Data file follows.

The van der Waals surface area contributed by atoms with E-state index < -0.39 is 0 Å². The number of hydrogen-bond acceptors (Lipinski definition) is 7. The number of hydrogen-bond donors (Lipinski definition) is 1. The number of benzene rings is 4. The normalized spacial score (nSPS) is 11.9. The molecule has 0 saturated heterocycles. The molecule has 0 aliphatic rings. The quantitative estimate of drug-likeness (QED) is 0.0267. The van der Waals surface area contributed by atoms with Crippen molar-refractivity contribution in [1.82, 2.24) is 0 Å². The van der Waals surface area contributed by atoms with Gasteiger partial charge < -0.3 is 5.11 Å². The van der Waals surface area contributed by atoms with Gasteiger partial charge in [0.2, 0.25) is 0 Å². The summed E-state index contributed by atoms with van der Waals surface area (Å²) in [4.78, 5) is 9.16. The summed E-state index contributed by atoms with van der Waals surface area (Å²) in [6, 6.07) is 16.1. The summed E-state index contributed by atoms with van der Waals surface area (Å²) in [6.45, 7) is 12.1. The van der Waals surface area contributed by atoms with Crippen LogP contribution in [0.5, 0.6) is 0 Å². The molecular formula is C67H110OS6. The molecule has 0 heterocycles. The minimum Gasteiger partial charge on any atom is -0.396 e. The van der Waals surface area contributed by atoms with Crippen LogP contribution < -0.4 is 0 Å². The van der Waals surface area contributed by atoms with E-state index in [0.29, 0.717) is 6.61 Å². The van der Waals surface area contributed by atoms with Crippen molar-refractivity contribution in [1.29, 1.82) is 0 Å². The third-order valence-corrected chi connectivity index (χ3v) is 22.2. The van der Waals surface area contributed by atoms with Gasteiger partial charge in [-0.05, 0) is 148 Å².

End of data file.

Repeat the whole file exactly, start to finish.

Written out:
The van der Waals surface area contributed by atoms with E-state index < -0.39 is 0 Å². The number of hydrogen-bond acceptors (Lipinski definition) is 7. The number of hydrogen-bond donors (Lipinski definition) is 1. The number of benzene rings is 4. The normalized spacial score (nSPS) is 11.9. The molecule has 0 saturated heterocycles. The molecule has 0 aliphatic rings. The quantitative estimate of drug-likeness (QED) is 0.0267. The van der Waals surface area contributed by atoms with Crippen molar-refractivity contribution in [1.82, 2.24) is 0 Å². The van der Waals surface area contributed by atoms with Gasteiger partial charge < -0.3 is 5.11 Å². The van der Waals surface area contributed by atoms with Gasteiger partial charge in [0.2, 0.25) is 0 Å². The summed E-state index contributed by atoms with van der Waals surface area (Å²) in [4.78, 5) is 9.16. The summed E-state index contributed by atoms with van der Waals surface area (Å²) in [6, 6.07) is 16.1. The summed E-state index contributed by atoms with van der Waals surface area (Å²) in [6.45, 7) is 12.1. The van der Waals surface area contributed by atoms with Crippen LogP contribution in [0.5, 0.6) is 0 Å². The molecular formula is C67H110OS6. The molecule has 0 heterocycles. The minimum Gasteiger partial charge on any atom is -0.396 e. The van der Waals surface area contributed by atoms with Crippen LogP contribution < -0.4 is 0 Å². The van der Waals surface area contributed by atoms with E-state index in [0.29, 0.717) is 6.61 Å². The van der Waals surface area contributed by atoms with Crippen molar-refractivity contribution in [1.29, 1.82) is 0 Å². The third-order valence-corrected chi connectivity index (χ3v) is 22.2. The van der Waals surface area contributed by atoms with Gasteiger partial charge in [-0.05, 0) is 148 Å².